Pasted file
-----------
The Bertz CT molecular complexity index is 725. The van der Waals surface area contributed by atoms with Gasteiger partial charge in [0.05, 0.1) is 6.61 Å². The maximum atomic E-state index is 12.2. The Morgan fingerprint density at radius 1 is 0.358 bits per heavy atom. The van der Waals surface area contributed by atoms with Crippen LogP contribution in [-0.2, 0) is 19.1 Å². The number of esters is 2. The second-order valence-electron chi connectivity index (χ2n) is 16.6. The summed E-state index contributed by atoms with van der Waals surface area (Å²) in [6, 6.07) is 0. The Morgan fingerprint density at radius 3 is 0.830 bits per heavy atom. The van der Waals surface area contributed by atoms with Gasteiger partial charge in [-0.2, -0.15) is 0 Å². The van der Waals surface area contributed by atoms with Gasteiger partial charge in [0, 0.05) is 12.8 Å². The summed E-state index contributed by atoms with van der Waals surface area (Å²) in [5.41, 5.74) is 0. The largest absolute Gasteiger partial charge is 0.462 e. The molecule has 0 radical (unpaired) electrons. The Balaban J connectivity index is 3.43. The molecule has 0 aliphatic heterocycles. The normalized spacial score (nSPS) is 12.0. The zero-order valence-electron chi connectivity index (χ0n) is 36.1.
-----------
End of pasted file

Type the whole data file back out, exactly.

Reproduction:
The Bertz CT molecular complexity index is 725. The van der Waals surface area contributed by atoms with Gasteiger partial charge in [0.05, 0.1) is 6.61 Å². The maximum atomic E-state index is 12.2. The Morgan fingerprint density at radius 1 is 0.358 bits per heavy atom. The van der Waals surface area contributed by atoms with Crippen LogP contribution in [-0.2, 0) is 19.1 Å². The number of esters is 2. The second-order valence-electron chi connectivity index (χ2n) is 16.6. The summed E-state index contributed by atoms with van der Waals surface area (Å²) in [6, 6.07) is 0. The Morgan fingerprint density at radius 3 is 0.830 bits per heavy atom. The van der Waals surface area contributed by atoms with Gasteiger partial charge in [-0.2, -0.15) is 0 Å². The van der Waals surface area contributed by atoms with Gasteiger partial charge in [0, 0.05) is 12.8 Å². The summed E-state index contributed by atoms with van der Waals surface area (Å²) in [5.41, 5.74) is 0. The largest absolute Gasteiger partial charge is 0.462 e. The molecule has 0 radical (unpaired) electrons. The Balaban J connectivity index is 3.43. The molecule has 0 aliphatic heterocycles. The normalized spacial score (nSPS) is 12.0. The zero-order valence-electron chi connectivity index (χ0n) is 36.1.